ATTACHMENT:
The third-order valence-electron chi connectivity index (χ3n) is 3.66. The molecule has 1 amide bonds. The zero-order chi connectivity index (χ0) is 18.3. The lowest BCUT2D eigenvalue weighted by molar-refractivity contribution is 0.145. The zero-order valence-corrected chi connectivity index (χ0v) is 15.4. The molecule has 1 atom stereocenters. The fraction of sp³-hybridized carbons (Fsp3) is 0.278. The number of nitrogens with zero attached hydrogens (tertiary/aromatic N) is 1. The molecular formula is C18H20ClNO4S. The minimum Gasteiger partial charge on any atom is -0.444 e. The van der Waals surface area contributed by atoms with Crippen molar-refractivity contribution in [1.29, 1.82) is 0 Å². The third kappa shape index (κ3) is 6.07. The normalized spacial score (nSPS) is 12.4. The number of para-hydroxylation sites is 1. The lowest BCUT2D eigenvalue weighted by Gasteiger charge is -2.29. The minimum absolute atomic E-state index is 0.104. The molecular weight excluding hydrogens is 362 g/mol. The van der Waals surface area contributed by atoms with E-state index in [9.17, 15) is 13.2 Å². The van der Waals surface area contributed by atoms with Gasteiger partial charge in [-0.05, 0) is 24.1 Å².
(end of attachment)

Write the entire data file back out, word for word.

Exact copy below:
The third-order valence-electron chi connectivity index (χ3n) is 3.66. The molecule has 1 amide bonds. The zero-order chi connectivity index (χ0) is 18.3. The lowest BCUT2D eigenvalue weighted by molar-refractivity contribution is 0.145. The zero-order valence-corrected chi connectivity index (χ0v) is 15.4. The molecule has 1 atom stereocenters. The fraction of sp³-hybridized carbons (Fsp3) is 0.278. The number of nitrogens with zero attached hydrogens (tertiary/aromatic N) is 1. The molecular formula is C18H20ClNO4S. The minimum Gasteiger partial charge on any atom is -0.444 e. The van der Waals surface area contributed by atoms with Crippen molar-refractivity contribution in [1.29, 1.82) is 0 Å². The third kappa shape index (κ3) is 6.07. The normalized spacial score (nSPS) is 12.4. The number of para-hydroxylation sites is 1. The lowest BCUT2D eigenvalue weighted by Gasteiger charge is -2.29. The minimum absolute atomic E-state index is 0.104. The molecular weight excluding hydrogens is 362 g/mol. The van der Waals surface area contributed by atoms with E-state index in [9.17, 15) is 13.2 Å². The van der Waals surface area contributed by atoms with Gasteiger partial charge in [-0.05, 0) is 24.1 Å².